From Anil Nair in Mumbai
The new draft maritime policy published in July this year states that the Government has plans to spend Rs 61,000 crore over the next 10 years on 228 projects to expand port capacity and upgrade infrastructure. The plans are grand and will change the economic landscape of the country. In a recent conference on infrastructure in Mumbai a port-user asked the Union Shipping Minister a benign question: ??Can we have a situation where there is more spare capacity in the ports in India and the importer can choose the port of his choice??? Choosing the port of landing imports, or even exports, usually depends on the access roads and other facilities provided by the port and the cost. But the way trade has been growing, which is commensurate with the way the economy has been developing in the last decade, most experts do not believe that situation will ever come true. Not that the government is not trying, but it is not trying hard enough. The recent floods devastated the infrastructure in Mumbai completely, laid bare the fallacy of converting Mumbai to a world-class city. Most other cities and infrastructure in the country sail in the same raft. The controlled indignation of the software industry on the failing infrastructure in Bangalore is instructive.
The government has embarked on a Rs 1,52,000 crore project to build roads of international quality which would run 30,000-mile across the landscape of this country. The project will be completed by 2012. But the experts are skeptical about the infrastructure development. Because the investment plans made by the government towards infrastructure amounts only to about six per cent of the GDP (gross domestic product). China, India'snational role-model, invests about 20 per cent of its GDP in developing its infrastructure, which becomes evident when you travel across that country. So how much money, we ask the experts, does India need to employ in infrastructure to make 7+ per cent GDP growth. The consensus is that India will have to spend at least 10 per cent of its GDP in infrastructure; this figure does not, admittedly, take into account the high levels of corruption prevalent in India which could distort the outcome.
The plan to invite FDI through Indian players in the modernisa-tion of the Mumbai and New Delhi airports is demonstrative. Couldn'tthe government come up with such a policy for the seaports too. Most of the Indian ports being owned completely by the government, efficiency and return on investments are pathetically low. Interestingly, the handing over of rights to operate the ports and terminals to private operators has resulted in the operators collecting shipping fees and paying the government royalties. It has to be noted that today nearly a third of the total cargo is handled by private ports and terminals in some states like Gujarat. Private docks have a turn-around of 10-12 hours which is remarkably better than earlier three days for ships to unload and load. P&O Nedlloyd of the Netherlands which operates one terminal in Mumbai'sNhava Sheva port and another in Chennai bought over Mundra port in Gujarat for Rs 933 crore. If only public sector ports could be managed by private players then we could actually witness the kind of situation the port user suggested. Also, the Danish shipping giant A.P. M?ller-Maersk Group runs a terminal at Mumbai along with state-run Container Corporation of India Ltd. (an Indian Railways subsidiary).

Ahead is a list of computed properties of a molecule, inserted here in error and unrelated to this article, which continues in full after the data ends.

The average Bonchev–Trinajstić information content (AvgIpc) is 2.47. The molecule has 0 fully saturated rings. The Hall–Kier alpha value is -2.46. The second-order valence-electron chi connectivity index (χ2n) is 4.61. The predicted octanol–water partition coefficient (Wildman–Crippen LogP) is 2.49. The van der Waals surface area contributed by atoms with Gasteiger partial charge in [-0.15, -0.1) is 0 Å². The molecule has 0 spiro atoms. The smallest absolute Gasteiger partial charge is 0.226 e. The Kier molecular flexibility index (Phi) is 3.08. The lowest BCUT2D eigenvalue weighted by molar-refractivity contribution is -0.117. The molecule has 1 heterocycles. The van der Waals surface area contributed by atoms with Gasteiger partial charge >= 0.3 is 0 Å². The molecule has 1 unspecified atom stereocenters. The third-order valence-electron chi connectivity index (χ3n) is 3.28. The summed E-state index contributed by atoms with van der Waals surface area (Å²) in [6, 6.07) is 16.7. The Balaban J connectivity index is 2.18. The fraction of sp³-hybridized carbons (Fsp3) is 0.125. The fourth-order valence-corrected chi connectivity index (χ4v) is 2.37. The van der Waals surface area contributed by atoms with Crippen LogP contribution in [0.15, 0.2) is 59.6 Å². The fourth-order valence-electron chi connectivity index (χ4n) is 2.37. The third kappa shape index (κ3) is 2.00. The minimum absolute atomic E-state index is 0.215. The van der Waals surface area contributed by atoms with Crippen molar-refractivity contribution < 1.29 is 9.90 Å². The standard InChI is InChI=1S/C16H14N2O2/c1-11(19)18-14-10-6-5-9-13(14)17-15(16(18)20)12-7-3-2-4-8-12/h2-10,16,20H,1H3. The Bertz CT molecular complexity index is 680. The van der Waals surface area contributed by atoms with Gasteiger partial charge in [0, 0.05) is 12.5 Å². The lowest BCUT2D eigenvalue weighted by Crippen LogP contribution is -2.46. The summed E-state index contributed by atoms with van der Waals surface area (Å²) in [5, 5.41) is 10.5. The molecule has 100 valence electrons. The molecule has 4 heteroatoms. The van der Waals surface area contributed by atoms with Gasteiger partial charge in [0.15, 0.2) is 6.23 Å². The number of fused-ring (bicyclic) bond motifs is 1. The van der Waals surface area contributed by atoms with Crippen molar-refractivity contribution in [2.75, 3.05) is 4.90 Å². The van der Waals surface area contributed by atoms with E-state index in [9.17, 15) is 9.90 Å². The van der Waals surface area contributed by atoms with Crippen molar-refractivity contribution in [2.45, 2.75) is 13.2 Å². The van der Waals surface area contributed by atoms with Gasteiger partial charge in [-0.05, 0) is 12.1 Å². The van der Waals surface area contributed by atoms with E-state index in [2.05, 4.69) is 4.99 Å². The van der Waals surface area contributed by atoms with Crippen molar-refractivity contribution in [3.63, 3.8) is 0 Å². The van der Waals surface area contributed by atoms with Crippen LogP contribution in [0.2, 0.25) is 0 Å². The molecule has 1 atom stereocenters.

The JNPT, which is the jewel in the crown, will also have to buckle up if it has to meet the rising demands of trade. Container traffic is growing at 15 per cent annually and the PSU ports are just not able to handle the rush. JNPT is bursting at the seams already and can manage to meet the demand of very little of the fast-paced growth in trade. Union Finance Minister Pallaniappan Chidambaram has called for foreign investments to help fund the Rs 8,62,400 crore spending on roads, ports and other infrastructure in the next 10 years so as to meet the economic growth forecast of seven per cent.
Even after huge investments ports demand will override supply.
Evidently, failure to invest in ports will slow trade growth. Exports, which account for more than 10 per cent of India'sRs 29,08,400 crore economy, rose a stupendous 25 per cent in August. Imports gained 32 per cent as the middle-class splurged on mobile phones and DVD players. Earlier, congestion at JNPT forced the Centre to suspend laws which banned foreign-flagged ships from carrying cargo between Indian ports and thus allowing the vessels to unload their cargoes at several terminals. The suspension was imposed in January this year and was extended for a further six months in August.
India'seconomy has grown by 6.9 per cent last year. Its eight largest container ports handled about 3.8 million standard 20-foot containers last year. JNPT shipped 2.4 million containers. The average turnaround time for ships at Indian ports is about three-and-a-half days which when compared to eight hours at Hong Kong, which is the world'sbiggest container port and which handled 22 million containers last year, is a shame.
JNPT is converting a bulk cargo terminal into a container terminal at a cost of Rs 900-crore; the expanded capacity will be ready by next August. JNPT admits the port will be able to handle an additional 1.5 million containers a year after the new terminal is built. But the demand at that time will immediately gobble up the new capacity. So work on a fourth terminal has to begin now.
The Centre in March approved a second container terminal in Chennai. The new terminal is estimated to cost Rs 490 crore and will be capable of handling 8,00,000 standard 20-foot containers a year. Chennai port, which handled 2,44,000 containers last year, is expected to move 10,00,000 containers by 2010-11. So where are we headed?